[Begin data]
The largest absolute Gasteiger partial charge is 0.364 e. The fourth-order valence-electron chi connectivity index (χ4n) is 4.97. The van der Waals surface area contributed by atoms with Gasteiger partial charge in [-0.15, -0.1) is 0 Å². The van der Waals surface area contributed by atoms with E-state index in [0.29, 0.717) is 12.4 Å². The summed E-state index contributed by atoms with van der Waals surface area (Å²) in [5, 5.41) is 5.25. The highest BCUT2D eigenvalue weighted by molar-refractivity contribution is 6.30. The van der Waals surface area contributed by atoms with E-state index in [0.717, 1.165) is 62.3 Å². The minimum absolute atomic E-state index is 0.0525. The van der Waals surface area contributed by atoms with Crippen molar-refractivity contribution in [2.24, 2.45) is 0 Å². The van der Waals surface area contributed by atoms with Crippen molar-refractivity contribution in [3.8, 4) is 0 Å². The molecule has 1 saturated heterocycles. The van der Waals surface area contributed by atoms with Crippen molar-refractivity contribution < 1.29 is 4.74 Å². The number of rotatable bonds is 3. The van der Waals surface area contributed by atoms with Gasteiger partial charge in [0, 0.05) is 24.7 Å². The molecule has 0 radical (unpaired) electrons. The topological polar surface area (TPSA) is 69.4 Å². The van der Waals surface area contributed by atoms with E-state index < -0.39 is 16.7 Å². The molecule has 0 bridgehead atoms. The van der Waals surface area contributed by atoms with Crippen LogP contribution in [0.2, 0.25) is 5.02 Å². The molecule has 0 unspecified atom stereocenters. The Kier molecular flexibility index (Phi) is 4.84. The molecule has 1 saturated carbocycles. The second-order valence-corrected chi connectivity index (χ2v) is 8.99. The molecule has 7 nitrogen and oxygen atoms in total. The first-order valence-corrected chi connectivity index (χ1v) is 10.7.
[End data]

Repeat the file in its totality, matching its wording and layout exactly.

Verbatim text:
The largest absolute Gasteiger partial charge is 0.364 e. The fourth-order valence-electron chi connectivity index (χ4n) is 4.97. The van der Waals surface area contributed by atoms with Gasteiger partial charge in [-0.15, -0.1) is 0 Å². The van der Waals surface area contributed by atoms with E-state index in [0.29, 0.717) is 12.4 Å². The summed E-state index contributed by atoms with van der Waals surface area (Å²) in [5, 5.41) is 5.25. The highest BCUT2D eigenvalue weighted by molar-refractivity contribution is 6.30. The van der Waals surface area contributed by atoms with E-state index in [0.717, 1.165) is 62.3 Å². The minimum absolute atomic E-state index is 0.0525. The van der Waals surface area contributed by atoms with Crippen molar-refractivity contribution in [2.24, 2.45) is 0 Å². The van der Waals surface area contributed by atoms with Crippen molar-refractivity contribution in [3.8, 4) is 0 Å². The molecule has 1 saturated heterocycles. The van der Waals surface area contributed by atoms with Crippen molar-refractivity contribution < 1.29 is 4.74 Å². The number of rotatable bonds is 3. The van der Waals surface area contributed by atoms with Gasteiger partial charge in [0, 0.05) is 24.7 Å². The molecule has 0 radical (unpaired) electrons. The topological polar surface area (TPSA) is 69.4 Å². The van der Waals surface area contributed by atoms with E-state index < -0.39 is 16.7 Å². The molecule has 0 bridgehead atoms. The van der Waals surface area contributed by atoms with Crippen LogP contribution in [0.2, 0.25) is 5.02 Å². The molecule has 0 unspecified atom stereocenters. The Kier molecular flexibility index (Phi) is 4.84. The molecule has 1 saturated carbocycles. The second-order valence-corrected chi connectivity index (χ2v) is 8.99. The molecule has 7 nitrogen and oxygen atoms in total. The first-order valence-corrected chi connectivity index (χ1v) is 10.7.